For every data source that has a well-documented XML layout there’s a dozen that lock it into oddly-formatted web pages or PDF documents. These five scraping tools can automate the process of making this data usable and in doing so expand the horizons of your business while saving you and your staff valuable time.
Founded in 2012, in London, import.io aims to make data scraping from website sources as simple as possible. Its cross-platform desktop application features a point-and-click interface, making it easy for even non-programmers to generate a scraper. The software is free, with curated ‘big data’ sets available to paying customers. Earlier this month, the UK-based platform received a US$3 million investment boost from a group including Jerry Yang, the co-founder of Yahoo!, who said, “import.io has the potential to revolutionise how we look at data on the web and will enable the next generation of data-driven computing.”
Used by businesses including Channel 4, The Guardian and the UK Government, ScraperWiki offers a collaborative platform for writing your own data scraper directly in your browser. The team has also recently launched Table Xtract for converting PDF tables into spreadsheet format. It is easy to use and a free account can run up to three simultaneous scrapers.
If you want to share your data scraping efforts then Kimono is for you. Using a web browser extension or bookmarklet, Kimono allows for rapid creation of data scraping application programming interfaces (APIs). These APIs are then shared between users, giving beginners a head start. The ability to keep the APIs you create private will arrive with the launch of Pro and Enterprise subscriptions, promised in the near future.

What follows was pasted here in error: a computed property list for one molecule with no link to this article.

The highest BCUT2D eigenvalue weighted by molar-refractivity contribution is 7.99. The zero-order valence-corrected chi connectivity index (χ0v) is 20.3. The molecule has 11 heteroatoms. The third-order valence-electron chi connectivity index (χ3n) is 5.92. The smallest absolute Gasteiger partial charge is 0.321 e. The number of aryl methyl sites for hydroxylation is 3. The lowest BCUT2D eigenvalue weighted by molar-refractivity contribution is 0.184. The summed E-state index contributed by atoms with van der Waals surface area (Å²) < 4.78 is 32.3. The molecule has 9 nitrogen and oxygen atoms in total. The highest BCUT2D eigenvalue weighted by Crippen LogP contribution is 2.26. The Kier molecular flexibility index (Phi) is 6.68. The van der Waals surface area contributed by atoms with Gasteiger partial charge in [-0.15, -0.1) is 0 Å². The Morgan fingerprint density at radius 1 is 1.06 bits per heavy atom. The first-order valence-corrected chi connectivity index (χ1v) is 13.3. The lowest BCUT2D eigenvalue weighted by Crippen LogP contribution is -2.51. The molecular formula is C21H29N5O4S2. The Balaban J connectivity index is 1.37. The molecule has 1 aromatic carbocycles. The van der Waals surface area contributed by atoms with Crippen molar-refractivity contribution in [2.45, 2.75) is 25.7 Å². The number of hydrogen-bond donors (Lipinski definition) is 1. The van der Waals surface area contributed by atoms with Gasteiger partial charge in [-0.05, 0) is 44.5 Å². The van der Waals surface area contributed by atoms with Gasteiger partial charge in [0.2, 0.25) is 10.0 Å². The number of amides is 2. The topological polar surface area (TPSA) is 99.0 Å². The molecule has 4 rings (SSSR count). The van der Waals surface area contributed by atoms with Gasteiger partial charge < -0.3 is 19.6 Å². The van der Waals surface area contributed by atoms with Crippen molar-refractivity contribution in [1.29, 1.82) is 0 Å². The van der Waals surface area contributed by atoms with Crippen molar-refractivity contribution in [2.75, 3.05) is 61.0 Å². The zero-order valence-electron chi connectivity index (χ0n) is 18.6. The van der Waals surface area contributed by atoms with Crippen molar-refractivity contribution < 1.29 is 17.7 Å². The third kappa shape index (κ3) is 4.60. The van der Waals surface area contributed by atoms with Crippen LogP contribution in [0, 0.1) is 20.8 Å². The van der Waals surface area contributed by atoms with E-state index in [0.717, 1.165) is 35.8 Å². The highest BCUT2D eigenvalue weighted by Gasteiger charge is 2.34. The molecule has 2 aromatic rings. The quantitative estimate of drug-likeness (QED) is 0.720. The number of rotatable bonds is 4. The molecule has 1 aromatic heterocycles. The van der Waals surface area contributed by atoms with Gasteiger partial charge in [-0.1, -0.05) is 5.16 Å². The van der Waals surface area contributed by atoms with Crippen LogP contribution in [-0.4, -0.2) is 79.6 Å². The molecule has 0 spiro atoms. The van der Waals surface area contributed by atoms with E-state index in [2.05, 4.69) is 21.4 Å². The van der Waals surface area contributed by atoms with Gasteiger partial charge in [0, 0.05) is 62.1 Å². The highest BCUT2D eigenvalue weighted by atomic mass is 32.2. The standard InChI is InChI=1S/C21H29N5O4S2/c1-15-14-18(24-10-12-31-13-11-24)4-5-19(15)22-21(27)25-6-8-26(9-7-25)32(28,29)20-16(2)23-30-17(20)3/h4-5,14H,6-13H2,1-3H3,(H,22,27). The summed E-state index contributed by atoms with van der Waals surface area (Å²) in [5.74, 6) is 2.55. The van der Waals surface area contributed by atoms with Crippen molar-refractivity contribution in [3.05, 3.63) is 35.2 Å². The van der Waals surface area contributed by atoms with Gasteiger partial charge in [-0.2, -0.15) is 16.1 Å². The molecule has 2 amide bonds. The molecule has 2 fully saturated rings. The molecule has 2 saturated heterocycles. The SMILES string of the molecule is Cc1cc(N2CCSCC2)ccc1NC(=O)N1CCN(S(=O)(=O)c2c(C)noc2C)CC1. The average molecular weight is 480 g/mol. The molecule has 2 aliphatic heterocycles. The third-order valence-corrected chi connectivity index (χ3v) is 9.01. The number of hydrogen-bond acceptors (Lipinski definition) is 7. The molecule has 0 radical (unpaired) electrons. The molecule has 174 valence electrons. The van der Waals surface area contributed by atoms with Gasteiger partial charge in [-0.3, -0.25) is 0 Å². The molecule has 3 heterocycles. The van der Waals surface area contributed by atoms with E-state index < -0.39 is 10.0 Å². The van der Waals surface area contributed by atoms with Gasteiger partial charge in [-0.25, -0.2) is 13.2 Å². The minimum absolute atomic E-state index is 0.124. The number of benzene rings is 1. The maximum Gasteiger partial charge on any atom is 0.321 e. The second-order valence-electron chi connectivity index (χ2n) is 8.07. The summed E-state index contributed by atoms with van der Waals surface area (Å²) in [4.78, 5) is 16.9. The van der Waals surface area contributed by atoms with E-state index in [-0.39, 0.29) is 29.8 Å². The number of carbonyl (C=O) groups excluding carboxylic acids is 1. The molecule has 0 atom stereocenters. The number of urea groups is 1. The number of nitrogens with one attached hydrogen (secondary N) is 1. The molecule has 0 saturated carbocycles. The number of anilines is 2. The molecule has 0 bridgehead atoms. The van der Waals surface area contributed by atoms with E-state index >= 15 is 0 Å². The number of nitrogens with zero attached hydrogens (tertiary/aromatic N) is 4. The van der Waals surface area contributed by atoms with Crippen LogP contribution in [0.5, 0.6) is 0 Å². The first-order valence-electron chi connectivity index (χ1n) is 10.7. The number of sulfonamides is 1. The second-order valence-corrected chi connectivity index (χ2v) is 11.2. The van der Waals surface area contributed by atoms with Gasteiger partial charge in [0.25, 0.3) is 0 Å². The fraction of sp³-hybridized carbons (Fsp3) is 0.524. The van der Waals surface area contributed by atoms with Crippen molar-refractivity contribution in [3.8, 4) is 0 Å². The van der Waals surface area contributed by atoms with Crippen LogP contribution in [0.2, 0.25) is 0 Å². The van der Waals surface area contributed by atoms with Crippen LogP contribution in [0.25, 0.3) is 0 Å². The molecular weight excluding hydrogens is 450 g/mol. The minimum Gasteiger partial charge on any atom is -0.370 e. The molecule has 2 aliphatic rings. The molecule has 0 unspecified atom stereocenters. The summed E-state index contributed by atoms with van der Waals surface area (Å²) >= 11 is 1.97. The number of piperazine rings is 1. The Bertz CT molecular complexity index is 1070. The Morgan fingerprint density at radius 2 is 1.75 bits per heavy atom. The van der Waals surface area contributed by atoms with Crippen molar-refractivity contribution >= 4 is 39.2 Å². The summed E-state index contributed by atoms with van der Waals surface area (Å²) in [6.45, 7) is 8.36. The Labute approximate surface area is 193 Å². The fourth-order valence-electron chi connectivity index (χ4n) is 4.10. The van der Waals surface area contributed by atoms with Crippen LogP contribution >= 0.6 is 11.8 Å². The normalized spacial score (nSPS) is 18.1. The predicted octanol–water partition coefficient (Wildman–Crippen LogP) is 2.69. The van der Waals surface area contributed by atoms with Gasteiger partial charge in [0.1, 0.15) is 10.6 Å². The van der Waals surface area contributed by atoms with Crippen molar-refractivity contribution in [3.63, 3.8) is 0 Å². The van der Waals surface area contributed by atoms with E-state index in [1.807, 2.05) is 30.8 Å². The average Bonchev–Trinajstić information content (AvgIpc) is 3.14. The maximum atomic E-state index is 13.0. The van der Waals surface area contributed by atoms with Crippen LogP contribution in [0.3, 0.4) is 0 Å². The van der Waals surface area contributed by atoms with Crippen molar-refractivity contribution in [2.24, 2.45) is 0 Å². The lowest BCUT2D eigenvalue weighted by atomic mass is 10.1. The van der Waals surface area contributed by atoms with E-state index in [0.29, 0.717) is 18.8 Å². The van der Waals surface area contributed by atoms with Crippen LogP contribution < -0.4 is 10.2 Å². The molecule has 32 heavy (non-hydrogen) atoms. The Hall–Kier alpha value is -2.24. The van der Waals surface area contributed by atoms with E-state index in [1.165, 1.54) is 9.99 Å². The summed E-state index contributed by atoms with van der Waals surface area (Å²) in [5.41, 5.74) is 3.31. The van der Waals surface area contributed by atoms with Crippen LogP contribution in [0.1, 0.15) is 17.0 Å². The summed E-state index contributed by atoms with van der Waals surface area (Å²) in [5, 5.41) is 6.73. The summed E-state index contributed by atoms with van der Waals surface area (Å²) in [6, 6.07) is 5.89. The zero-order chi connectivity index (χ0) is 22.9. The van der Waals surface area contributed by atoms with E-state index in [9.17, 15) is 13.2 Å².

Launched from the ashes of TweetMeme, the popular but now defunct Twitter news feed service, Reading-based DataSift has a tighter focus than most data scrapers. It looks specifically at social data and gives users the ability to extract and filter content from thousands of sites including Twitter, Facebook, Tumblr and WordPress. Its data stream can be used commercially or non-commercially with a free trial period available.
Keen to take your data capturing to the next level? Scrapy is an open source data scraping framework that’s ideal for programmers who want more control over their tools. Used primarily for data mining, monitoring and automated testing, it can also be used by non-programmers via the Portia visual scraping tool add-on from Scrapinghub.com, although it will still require technical knowledge to initially set up.
Any company requires a constant stream of data to stay on top of its industry. Without data scraping software that task can be insurmountable. These tools, and other similar services, can truly save time and energy when used properly and should be in the standard toolkit of any modern business. Are they in yours?